On March 13th and 14th, Cyclone Pam, a Category 5 storm with wind gusts of up to 320 kph, made direct landfall on the island of Vanuatu. It was the most powerful storm to rip through the South Pacific in generations, flattening most of the tiny villages of Vanuatu and leaving others battered to shards, with trees stripped and crops devastated, depleting emergency food supplies from other islands. Some 166,000 people—two-thirds of the nation’s population—required urgent humanitarian assistance, with most left homeless.
An NYC Medics mobile medical team arrived in Port Vila, Vanuatu, on March 17th, deployed at the request of the World Health Organization, and began immediately setting up clinics across the hard-hit Shepherd Islands. Later, with a grant awarded by UNICEF, NYC Medics also deployed to Tanna Island (home to Mount Yasur Volcano) to vaccinate the region’s children in remote areas not yet reached by other disaster groups. “In forests, there remained a single leaf on trees still standing, and shanty-like villages were just totally decimated and blown away,” recalls NYC Medics’ Medical Director Tim Tan. “We worked with remote local communities, caring for more than 2,000 people to help them get back on their feet.”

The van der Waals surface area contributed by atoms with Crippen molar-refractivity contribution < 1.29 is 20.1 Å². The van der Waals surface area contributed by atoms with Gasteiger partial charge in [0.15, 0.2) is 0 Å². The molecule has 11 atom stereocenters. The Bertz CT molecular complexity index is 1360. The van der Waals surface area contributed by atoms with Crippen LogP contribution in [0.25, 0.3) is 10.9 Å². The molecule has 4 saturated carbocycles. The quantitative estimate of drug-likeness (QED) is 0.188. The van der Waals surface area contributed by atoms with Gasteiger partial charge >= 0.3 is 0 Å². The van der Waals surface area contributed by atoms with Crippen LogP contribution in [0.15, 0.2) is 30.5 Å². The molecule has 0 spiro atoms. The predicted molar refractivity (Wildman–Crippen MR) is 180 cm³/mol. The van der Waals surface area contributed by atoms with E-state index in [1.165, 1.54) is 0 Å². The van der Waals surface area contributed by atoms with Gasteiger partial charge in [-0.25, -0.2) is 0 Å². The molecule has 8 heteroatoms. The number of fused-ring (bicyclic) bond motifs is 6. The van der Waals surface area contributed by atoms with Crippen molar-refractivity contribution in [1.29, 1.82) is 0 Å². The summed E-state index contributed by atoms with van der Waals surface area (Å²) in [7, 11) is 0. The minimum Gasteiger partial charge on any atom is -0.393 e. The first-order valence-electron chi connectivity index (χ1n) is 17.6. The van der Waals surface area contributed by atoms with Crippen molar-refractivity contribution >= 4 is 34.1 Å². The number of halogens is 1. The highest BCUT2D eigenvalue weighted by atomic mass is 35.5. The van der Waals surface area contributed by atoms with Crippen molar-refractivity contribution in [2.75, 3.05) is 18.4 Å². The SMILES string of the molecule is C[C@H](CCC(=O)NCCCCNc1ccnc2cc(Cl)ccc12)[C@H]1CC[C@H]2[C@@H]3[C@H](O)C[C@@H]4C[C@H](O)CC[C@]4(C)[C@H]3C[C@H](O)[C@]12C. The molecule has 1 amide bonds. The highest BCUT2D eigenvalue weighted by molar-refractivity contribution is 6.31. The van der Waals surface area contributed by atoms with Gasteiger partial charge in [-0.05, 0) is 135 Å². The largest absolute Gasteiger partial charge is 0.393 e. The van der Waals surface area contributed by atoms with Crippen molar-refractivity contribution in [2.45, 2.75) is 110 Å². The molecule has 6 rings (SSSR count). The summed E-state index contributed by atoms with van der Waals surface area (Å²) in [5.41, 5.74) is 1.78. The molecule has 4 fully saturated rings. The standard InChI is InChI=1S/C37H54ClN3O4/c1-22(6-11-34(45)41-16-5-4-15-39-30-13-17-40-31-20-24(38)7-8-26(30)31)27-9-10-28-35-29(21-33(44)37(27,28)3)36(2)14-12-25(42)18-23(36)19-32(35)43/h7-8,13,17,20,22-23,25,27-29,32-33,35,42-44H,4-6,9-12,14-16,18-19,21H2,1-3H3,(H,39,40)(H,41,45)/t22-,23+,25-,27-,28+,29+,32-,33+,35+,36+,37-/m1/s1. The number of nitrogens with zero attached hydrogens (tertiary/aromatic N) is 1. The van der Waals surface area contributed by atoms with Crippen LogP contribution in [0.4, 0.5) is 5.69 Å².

The mission, which lasted for six weeks, posed stiff logistical challenges, says Director of Global Programs Kathy Bequary. NYC Medics volunteers traveled by helicopter, foot, and boat and sometimes journeyed for hours to reach communities well before communication was restored to the islands. Beyond providing urgent medical care, the NYC Medics team also established a sentinel site for disease surveillance on Tongoa Island, administered a measles vaccination catch-up campaign with Vitamin A supplementation and de-worming for all children under 5 years of age (in partnership with UNICEF), and performed health facility assessments for the Vanuatu Ministry of Health.”The conditions of the sea and weather made it difficult to reach each location, except by helicopter and sailboat,” Bequary recalls. “But despite these challenges, our mobile medical teams and our rapid-deployment model made it possible to accomplish our mission, providing emergency medical care with a 100 percent vaccination rate to every single community we visited.”